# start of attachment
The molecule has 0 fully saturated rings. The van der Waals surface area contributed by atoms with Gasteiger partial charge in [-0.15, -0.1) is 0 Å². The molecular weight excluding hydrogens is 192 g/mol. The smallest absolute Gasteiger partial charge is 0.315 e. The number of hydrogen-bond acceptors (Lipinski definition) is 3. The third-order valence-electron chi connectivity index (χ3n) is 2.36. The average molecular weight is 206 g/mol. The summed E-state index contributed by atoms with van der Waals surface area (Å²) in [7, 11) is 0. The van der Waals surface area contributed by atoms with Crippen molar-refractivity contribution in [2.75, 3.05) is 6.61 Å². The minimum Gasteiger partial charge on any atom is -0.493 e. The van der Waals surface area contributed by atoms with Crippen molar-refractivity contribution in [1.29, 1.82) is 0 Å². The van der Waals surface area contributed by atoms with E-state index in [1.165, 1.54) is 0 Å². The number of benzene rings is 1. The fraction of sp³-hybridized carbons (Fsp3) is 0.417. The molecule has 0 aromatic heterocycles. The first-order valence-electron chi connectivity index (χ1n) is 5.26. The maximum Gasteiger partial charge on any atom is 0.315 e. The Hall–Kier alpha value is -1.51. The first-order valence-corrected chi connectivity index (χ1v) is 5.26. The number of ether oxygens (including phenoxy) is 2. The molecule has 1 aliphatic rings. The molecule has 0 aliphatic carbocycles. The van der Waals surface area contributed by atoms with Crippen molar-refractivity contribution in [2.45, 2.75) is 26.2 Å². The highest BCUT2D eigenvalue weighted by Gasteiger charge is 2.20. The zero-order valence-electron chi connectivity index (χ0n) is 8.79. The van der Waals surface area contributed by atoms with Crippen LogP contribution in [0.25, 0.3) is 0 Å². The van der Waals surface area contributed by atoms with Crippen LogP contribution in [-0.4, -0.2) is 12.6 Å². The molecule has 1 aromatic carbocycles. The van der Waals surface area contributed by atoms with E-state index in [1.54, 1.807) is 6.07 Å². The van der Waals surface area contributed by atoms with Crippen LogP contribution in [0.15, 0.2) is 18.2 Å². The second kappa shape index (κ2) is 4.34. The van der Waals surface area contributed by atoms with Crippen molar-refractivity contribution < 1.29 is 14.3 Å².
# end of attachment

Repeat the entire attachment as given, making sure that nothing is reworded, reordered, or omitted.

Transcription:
The molecule has 0 fully saturated rings. The van der Waals surface area contributed by atoms with Gasteiger partial charge in [-0.15, -0.1) is 0 Å². The molecular weight excluding hydrogens is 192 g/mol. The smallest absolute Gasteiger partial charge is 0.315 e. The number of hydrogen-bond acceptors (Lipinski definition) is 3. The third-order valence-electron chi connectivity index (χ3n) is 2.36. The average molecular weight is 206 g/mol. The summed E-state index contributed by atoms with van der Waals surface area (Å²) in [7, 11) is 0. The van der Waals surface area contributed by atoms with Crippen molar-refractivity contribution in [2.75, 3.05) is 6.61 Å². The minimum Gasteiger partial charge on any atom is -0.493 e. The van der Waals surface area contributed by atoms with Crippen molar-refractivity contribution in [1.29, 1.82) is 0 Å². The van der Waals surface area contributed by atoms with E-state index in [1.165, 1.54) is 0 Å². The number of benzene rings is 1. The fraction of sp³-hybridized carbons (Fsp3) is 0.417. The molecule has 0 aromatic heterocycles. The first-order valence-electron chi connectivity index (χ1n) is 5.26. The maximum Gasteiger partial charge on any atom is 0.315 e. The Hall–Kier alpha value is -1.51. The first-order valence-corrected chi connectivity index (χ1v) is 5.26. The number of ether oxygens (including phenoxy) is 2. The molecule has 1 aliphatic rings. The molecule has 0 aliphatic carbocycles. The van der Waals surface area contributed by atoms with Crippen molar-refractivity contribution in [2.45, 2.75) is 26.2 Å². The highest BCUT2D eigenvalue weighted by Gasteiger charge is 2.20. The zero-order valence-electron chi connectivity index (χ0n) is 8.79. The van der Waals surface area contributed by atoms with Crippen LogP contribution in [0.25, 0.3) is 0 Å². The van der Waals surface area contributed by atoms with Crippen LogP contribution in [-0.4, -0.2) is 12.6 Å². The molecule has 1 aromatic carbocycles. The van der Waals surface area contributed by atoms with E-state index in [1.54, 1.807) is 6.07 Å². The van der Waals surface area contributed by atoms with Crippen LogP contribution in [0.15, 0.2) is 18.2 Å². The second kappa shape index (κ2) is 4.34. The van der Waals surface area contributed by atoms with Crippen molar-refractivity contribution < 1.29 is 14.3 Å².